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Russia needs to adopt a state policy in the fight against smoking to improve public health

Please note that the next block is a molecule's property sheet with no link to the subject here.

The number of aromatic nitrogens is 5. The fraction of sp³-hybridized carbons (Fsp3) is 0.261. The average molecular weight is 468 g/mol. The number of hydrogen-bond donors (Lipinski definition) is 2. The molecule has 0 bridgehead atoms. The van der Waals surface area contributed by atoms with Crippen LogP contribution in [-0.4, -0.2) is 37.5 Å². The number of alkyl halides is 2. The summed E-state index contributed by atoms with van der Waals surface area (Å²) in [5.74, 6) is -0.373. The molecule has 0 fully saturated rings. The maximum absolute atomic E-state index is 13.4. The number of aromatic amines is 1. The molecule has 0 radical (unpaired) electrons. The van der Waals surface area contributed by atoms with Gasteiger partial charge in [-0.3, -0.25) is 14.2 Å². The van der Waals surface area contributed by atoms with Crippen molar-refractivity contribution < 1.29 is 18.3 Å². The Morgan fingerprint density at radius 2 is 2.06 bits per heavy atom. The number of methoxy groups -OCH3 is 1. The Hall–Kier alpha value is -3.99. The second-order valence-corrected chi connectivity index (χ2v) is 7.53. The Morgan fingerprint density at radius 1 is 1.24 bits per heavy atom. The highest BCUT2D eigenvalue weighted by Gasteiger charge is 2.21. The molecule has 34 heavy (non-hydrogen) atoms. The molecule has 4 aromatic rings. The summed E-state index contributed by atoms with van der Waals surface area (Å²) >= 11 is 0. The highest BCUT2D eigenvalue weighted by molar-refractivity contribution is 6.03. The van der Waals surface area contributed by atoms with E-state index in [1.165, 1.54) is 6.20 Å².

Russia needs to adopt a state policy in the fight against smoking to improve public health, Russia's chief epidemiologist, Gennady Onishchenko, told a news conference Thursday. "The absence of a clear anti-tobacco policy means that 65% of men and over 30% of women smoke in Russia," Onishchenko said. Adding of these around 80% of men and 50% of women started smoking before they were 18 years. The head of Russia's consumer rights watchdog, Rospotrebnadzor, said, "The army of smokers has increased by 440,000 people in the past 20 years, primarily among young people and women." He said an average smoker consumed 1,415 cigarettes a year in 1985, while in 2005 the figure was 2,613 cigarettes a day. The official said that tobacco accounted for 17% of all premature deaths in Russia, including 90% from lung cancer. Onishchenko said that on average smokers live 10 to 15 years less than non-smokers. Onishchenko said Russia should ratify the World Health Organization (WHO) Framework Convention on Tobacco Control (WHO FCTC). The WHO FCTC was developed in response to the globalization of the tobacco epidemic, and entered into force on February 27, 2005. And 192 countries have since signed up for it. "We would have to pay $30,000 in advance, which would evidently undermine our budget," Onishchenko joked grimly. He also said that the low price of cigarettes in Russia contributed to the problem. "The market of cheap cigarettes is a key economic mechanism for recruiting young smokers," Onishchenko said. The finance ministry ensures that the price of cigarettes is lower than that of such essentials as bread or transport, said Sergei Shatalov, deputy finance minister. Shatalov said tobacco currently was one of the most stable products, with Russia producing about 4 billion cigarettes a year. The official said no price hike for tobacco was expected soon. "It is a very competitive market," Shatalov said. "The growth in prices has always been lower than inflation, and I don't think the situation will change," he said.
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